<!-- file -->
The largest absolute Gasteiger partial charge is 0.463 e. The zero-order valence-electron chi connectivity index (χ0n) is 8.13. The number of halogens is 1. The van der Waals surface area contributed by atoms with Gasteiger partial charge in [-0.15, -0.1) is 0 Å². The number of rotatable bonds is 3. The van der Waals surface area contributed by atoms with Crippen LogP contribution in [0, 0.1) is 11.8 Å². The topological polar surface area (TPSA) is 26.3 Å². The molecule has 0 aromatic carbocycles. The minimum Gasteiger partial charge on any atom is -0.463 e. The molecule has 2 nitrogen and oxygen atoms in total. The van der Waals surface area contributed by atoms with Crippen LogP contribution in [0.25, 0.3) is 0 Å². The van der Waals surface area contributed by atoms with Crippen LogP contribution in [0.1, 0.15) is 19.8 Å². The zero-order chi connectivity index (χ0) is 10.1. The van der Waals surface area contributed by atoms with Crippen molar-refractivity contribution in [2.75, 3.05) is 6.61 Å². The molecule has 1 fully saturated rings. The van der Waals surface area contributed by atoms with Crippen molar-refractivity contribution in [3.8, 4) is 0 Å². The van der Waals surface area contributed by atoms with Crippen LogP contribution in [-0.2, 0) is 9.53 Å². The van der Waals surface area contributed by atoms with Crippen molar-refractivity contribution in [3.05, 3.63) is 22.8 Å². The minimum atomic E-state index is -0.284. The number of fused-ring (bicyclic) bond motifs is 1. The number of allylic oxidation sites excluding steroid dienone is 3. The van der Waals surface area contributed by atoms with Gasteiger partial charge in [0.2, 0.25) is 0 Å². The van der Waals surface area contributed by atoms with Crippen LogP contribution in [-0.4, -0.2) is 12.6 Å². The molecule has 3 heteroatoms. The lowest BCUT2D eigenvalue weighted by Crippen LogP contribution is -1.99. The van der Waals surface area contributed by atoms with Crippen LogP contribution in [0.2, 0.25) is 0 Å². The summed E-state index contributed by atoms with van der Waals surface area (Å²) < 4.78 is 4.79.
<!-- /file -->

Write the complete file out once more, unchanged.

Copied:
The largest absolute Gasteiger partial charge is 0.463 e. The zero-order valence-electron chi connectivity index (χ0n) is 8.13. The number of halogens is 1. The van der Waals surface area contributed by atoms with Gasteiger partial charge in [-0.15, -0.1) is 0 Å². The number of rotatable bonds is 3. The van der Waals surface area contributed by atoms with Crippen LogP contribution in [0, 0.1) is 11.8 Å². The topological polar surface area (TPSA) is 26.3 Å². The molecule has 0 aromatic carbocycles. The minimum Gasteiger partial charge on any atom is -0.463 e. The molecule has 2 nitrogen and oxygen atoms in total. The van der Waals surface area contributed by atoms with Crippen LogP contribution in [0.25, 0.3) is 0 Å². The van der Waals surface area contributed by atoms with Crippen LogP contribution in [0.1, 0.15) is 19.8 Å². The zero-order chi connectivity index (χ0) is 10.1. The van der Waals surface area contributed by atoms with Crippen molar-refractivity contribution in [2.75, 3.05) is 6.61 Å². The molecule has 1 fully saturated rings. The van der Waals surface area contributed by atoms with Crippen molar-refractivity contribution in [3.8, 4) is 0 Å². The van der Waals surface area contributed by atoms with Crippen LogP contribution in [-0.2, 0) is 9.53 Å². The van der Waals surface area contributed by atoms with Crippen molar-refractivity contribution in [3.05, 3.63) is 22.8 Å². The minimum atomic E-state index is -0.284. The number of fused-ring (bicyclic) bond motifs is 1. The number of allylic oxidation sites excluding steroid dienone is 3. The van der Waals surface area contributed by atoms with Gasteiger partial charge in [0.2, 0.25) is 0 Å². The van der Waals surface area contributed by atoms with Crippen LogP contribution in [-0.4, -0.2) is 12.6 Å². The molecule has 3 heteroatoms. The lowest BCUT2D eigenvalue weighted by Crippen LogP contribution is -1.99. The van der Waals surface area contributed by atoms with Crippen LogP contribution in [0.2, 0.25) is 0 Å². The summed E-state index contributed by atoms with van der Waals surface area (Å²) < 4.78 is 4.79.